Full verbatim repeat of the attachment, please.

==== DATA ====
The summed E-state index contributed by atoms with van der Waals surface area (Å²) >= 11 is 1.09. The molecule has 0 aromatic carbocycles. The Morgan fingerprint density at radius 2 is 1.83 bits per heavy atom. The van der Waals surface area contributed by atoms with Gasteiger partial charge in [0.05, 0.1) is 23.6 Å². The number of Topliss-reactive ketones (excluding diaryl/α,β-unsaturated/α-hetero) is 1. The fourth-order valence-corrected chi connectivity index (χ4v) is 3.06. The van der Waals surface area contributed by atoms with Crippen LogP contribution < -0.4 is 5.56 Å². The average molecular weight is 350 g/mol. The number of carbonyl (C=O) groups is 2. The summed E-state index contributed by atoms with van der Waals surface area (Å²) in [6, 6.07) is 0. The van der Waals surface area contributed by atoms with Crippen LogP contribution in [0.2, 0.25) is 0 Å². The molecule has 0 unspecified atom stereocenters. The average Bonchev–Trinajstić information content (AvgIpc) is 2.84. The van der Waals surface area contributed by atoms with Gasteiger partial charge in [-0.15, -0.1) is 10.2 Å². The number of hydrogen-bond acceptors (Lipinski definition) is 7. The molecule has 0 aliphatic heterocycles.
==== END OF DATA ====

The summed E-state index contributed by atoms with van der Waals surface area (Å²) >= 11 is 1.09. The molecule has 0 aromatic carbocycles. The Morgan fingerprint density at radius 2 is 1.83 bits per heavy atom. The van der Waals surface area contributed by atoms with Gasteiger partial charge in [0.05, 0.1) is 23.6 Å². The number of Topliss-reactive ketones (excluding diaryl/α,β-unsaturated/α-hetero) is 1. The fourth-order valence-corrected chi connectivity index (χ4v) is 3.06. The van der Waals surface area contributed by atoms with Crippen LogP contribution < -0.4 is 5.56 Å². The average molecular weight is 350 g/mol. The number of carbonyl (C=O) groups is 2. The summed E-state index contributed by atoms with van der Waals surface area (Å²) in [6, 6.07) is 0. The van der Waals surface area contributed by atoms with Crippen LogP contribution in [0.2, 0.25) is 0 Å². The molecule has 0 unspecified atom stereocenters. The average Bonchev–Trinajstić information content (AvgIpc) is 2.84. The van der Waals surface area contributed by atoms with Gasteiger partial charge in [-0.15, -0.1) is 10.2 Å². The number of hydrogen-bond acceptors (Lipinski definition) is 7. The molecule has 0 aliphatic heterocycles.